A survival knife should be serrated
What makes a good survival knife
A survival knife is the most important utensil in any outdoor package. It doesn't have to be a big and heavy knife to be important for getting through. Because in order to be able to survive in emergency situations it is important to have a knife with you at all.
A survival knife can be very helpful in many situations. A brief consideration of what to use in place of a knife when chopping firewood, cutting cord to skin game or preparing other meals shows how practical a good survival knife is. Because the only alternative would be bare hands, and that sounds like a lot and painful work.
Below is a list of the key considerations and functions of a survival knife.
1 survival kit included
Some survival knives have a hollowed-out handle in which there is a waterproof survival kit with, for example, waterproof matches and a compass. Some manufacturers point out that these waterproof matches do not necessarily work in every situation and suggest that you take fire clubs with you.
Although the knife's stability is reduced by the hollowing out of the handle, the utensils inside can be of great help. It would be ideal to have such a survival and emergency set with you in any case - separately and not integrated into the knife.
2 The alloy of the blade
Anyone who buys a cheap survival knife cannot expect it to really help in an emergency. The blade steel used for the bargain knives does not have such a strong alloy and composition, which makes the knives easier to regrind, but their stability is also impaired. The knives may look like a good knife and the design may appear aggressive, but the blade will undoubtedly break as soon as the survival knife is used for larger and heavier tasks.
3 single-edged or double-edged? The blade shape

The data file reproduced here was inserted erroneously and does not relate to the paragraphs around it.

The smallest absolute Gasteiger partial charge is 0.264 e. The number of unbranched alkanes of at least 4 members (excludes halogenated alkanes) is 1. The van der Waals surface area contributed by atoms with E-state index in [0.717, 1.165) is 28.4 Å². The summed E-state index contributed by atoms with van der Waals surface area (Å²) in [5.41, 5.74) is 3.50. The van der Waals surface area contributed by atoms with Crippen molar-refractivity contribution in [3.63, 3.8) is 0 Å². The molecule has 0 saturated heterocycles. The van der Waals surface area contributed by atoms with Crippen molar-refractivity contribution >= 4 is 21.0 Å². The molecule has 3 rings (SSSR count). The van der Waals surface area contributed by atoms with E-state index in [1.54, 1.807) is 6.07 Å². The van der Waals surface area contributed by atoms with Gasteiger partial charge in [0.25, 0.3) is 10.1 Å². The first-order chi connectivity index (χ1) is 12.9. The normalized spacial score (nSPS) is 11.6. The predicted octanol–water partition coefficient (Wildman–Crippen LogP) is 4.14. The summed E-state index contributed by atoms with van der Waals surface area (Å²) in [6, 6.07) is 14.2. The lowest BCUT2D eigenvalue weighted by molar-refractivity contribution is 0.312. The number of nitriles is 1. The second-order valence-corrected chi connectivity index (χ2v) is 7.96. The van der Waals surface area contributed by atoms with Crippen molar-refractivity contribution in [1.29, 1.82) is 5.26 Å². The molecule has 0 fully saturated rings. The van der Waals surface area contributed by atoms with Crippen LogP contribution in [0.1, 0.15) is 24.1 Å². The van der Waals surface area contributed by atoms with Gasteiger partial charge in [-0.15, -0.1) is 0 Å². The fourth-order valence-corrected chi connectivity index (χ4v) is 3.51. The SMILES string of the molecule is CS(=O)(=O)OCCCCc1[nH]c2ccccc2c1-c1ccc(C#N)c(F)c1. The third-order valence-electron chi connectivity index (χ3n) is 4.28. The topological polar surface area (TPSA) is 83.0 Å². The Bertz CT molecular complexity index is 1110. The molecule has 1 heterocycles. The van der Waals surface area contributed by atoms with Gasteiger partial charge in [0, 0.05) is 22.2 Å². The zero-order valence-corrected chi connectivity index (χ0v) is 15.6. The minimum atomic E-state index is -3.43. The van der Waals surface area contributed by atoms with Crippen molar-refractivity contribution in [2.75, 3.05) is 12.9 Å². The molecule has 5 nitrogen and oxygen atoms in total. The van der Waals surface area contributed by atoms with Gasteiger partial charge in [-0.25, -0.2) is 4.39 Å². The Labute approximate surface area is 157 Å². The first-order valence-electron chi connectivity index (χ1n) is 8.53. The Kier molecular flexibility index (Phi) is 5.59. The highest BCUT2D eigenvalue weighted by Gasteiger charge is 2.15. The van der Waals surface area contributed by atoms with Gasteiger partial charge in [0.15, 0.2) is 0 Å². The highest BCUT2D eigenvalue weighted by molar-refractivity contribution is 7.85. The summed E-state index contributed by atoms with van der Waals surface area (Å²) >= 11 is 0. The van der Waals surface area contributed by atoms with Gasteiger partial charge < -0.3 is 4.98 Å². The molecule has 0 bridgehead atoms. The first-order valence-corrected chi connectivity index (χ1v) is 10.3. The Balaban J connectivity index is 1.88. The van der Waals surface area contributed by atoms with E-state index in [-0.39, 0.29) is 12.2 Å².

Double-edged knives usually look very cool, but in the end they are less suitable when it comes to using the knife for breaking open or as a baton through the bushes. Because contrary to what some might think, survival knives are used much more often as a tool than as a weapon.
In addition, from time to time you have to hold the back of the blade with your fingers and apply pressure to carry out finer work. This also means that, in principle, stronger blades are advantageous. The usability as a survival knife is mainly improved by drop-point blades, the backs of which are convexly curved towards the tip.
The same applies to the cutting edge. If it is also convexly curved towards the blade tip, cuts can be carried out more easily and precisely. In this respect, Tanto blades look aggressive, however, despite their usually stronger blade tips, they make a lot of work more difficult.
For certain outdoor work, however, flat latch shapes are best suited, such as chopping wood. Such blade shapes are also the easiest to re-sharpen yourself.
Serrated cutting edges or sawtooth blades look much wilder and more prominent, but they prove to be less practical in practice. Because almost all tasks can be carried out just as well or even better with a smooth cutting edge.
4 Prefer fixed survival knives
Fixed knives such as the full tang, also called full tang, denote the knife shape in which the blade extends from the blade tip to the rear stapling head. The entire knife is thus made in one piece, which gives it a special strength. As a result, the knife breaks more heavily when exposed to strong forces and more leverage can be used.
In contrast, there are knives whose blade and handle are attached with a connecting element. This is the case with all jackknives. While this can be useful for transport, the stability of the knife suffers considerably.
5 The right blade length
Knives with a blade that resembles machetes may look impressive, but such knives also quickly become unwieldy. Dealing with machetes takes a lot of practice and their use is particularly suitable for doing regular woodwork. A good survival knife, on the other hand, has to be controllable.
On the other hand, blades that are too short are also a hindrance. In the end, the main reason should be the primary use of the knife.
6 The handle of the survival knife
For a good survival knife, the handle and feel are just as important as the blade. The question of hollowed handles has already been dealt with in point 1. Cardboard, micarta, G10, glass-reinforced nylon, dense wood or rubber are well suited for the stronger, resilient and a good grip. If a knife is difficult to hold and control under stress, it can lead to injury. A pronounced stitching head also helps to avoid unintentional cuts.
In conclusion, one can say that the most important thing about a survival knife is actually less its specific features than the rule: If you don't have your knife with you, it cannot serve as a survival knife.
If you are looking for your survival knife, you will find a wide selection at Master knife. Here you can browse through the site today and make your outdoor stay safe.
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